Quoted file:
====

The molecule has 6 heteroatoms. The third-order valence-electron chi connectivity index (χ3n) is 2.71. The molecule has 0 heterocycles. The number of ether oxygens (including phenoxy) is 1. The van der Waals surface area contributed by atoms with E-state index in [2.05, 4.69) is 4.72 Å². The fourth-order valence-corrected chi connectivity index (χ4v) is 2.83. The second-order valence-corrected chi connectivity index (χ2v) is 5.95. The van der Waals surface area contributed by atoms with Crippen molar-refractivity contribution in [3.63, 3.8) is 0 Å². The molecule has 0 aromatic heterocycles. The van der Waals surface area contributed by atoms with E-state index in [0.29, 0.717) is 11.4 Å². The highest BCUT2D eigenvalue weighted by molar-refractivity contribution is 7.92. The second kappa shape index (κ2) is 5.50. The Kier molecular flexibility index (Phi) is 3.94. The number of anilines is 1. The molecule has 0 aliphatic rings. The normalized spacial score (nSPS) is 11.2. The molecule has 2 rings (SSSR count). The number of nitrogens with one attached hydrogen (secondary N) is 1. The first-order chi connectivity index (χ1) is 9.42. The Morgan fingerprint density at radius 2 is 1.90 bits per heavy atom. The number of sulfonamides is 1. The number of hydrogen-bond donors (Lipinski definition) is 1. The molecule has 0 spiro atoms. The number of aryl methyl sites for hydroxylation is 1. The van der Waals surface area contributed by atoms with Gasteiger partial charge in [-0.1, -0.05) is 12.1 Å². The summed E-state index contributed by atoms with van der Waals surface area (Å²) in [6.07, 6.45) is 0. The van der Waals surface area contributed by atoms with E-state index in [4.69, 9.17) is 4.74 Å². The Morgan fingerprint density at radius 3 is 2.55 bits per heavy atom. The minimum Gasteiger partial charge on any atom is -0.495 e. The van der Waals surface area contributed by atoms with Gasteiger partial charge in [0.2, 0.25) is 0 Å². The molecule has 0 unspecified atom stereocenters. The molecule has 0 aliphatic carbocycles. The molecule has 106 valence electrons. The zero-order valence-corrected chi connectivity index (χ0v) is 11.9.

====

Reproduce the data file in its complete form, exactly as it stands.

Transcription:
The molecule has 6 heteroatoms. The third-order valence-electron chi connectivity index (χ3n) is 2.71. The molecule has 0 heterocycles. The number of ether oxygens (including phenoxy) is 1. The van der Waals surface area contributed by atoms with E-state index in [2.05, 4.69) is 4.72 Å². The fourth-order valence-corrected chi connectivity index (χ4v) is 2.83. The second-order valence-corrected chi connectivity index (χ2v) is 5.95. The van der Waals surface area contributed by atoms with Crippen molar-refractivity contribution in [3.63, 3.8) is 0 Å². The molecule has 0 aromatic heterocycles. The van der Waals surface area contributed by atoms with E-state index in [0.29, 0.717) is 11.4 Å². The highest BCUT2D eigenvalue weighted by molar-refractivity contribution is 7.92. The second kappa shape index (κ2) is 5.50. The Kier molecular flexibility index (Phi) is 3.94. The number of anilines is 1. The molecule has 0 aliphatic rings. The normalized spacial score (nSPS) is 11.2. The molecule has 2 rings (SSSR count). The number of nitrogens with one attached hydrogen (secondary N) is 1. The first-order chi connectivity index (χ1) is 9.42. The Morgan fingerprint density at radius 2 is 1.90 bits per heavy atom. The number of sulfonamides is 1. The number of hydrogen-bond donors (Lipinski definition) is 1. The molecule has 0 spiro atoms. The number of aryl methyl sites for hydroxylation is 1. The van der Waals surface area contributed by atoms with Gasteiger partial charge in [-0.1, -0.05) is 12.1 Å². The summed E-state index contributed by atoms with van der Waals surface area (Å²) in [6.07, 6.45) is 0. The van der Waals surface area contributed by atoms with E-state index in [4.69, 9.17) is 4.74 Å². The Morgan fingerprint density at radius 3 is 2.55 bits per heavy atom. The minimum Gasteiger partial charge on any atom is -0.495 e. The van der Waals surface area contributed by atoms with Gasteiger partial charge in [0.2, 0.25) is 0 Å². The molecule has 0 unspecified atom stereocenters. The molecule has 0 aliphatic carbocycles. The molecule has 106 valence electrons. The zero-order valence-corrected chi connectivity index (χ0v) is 11.9.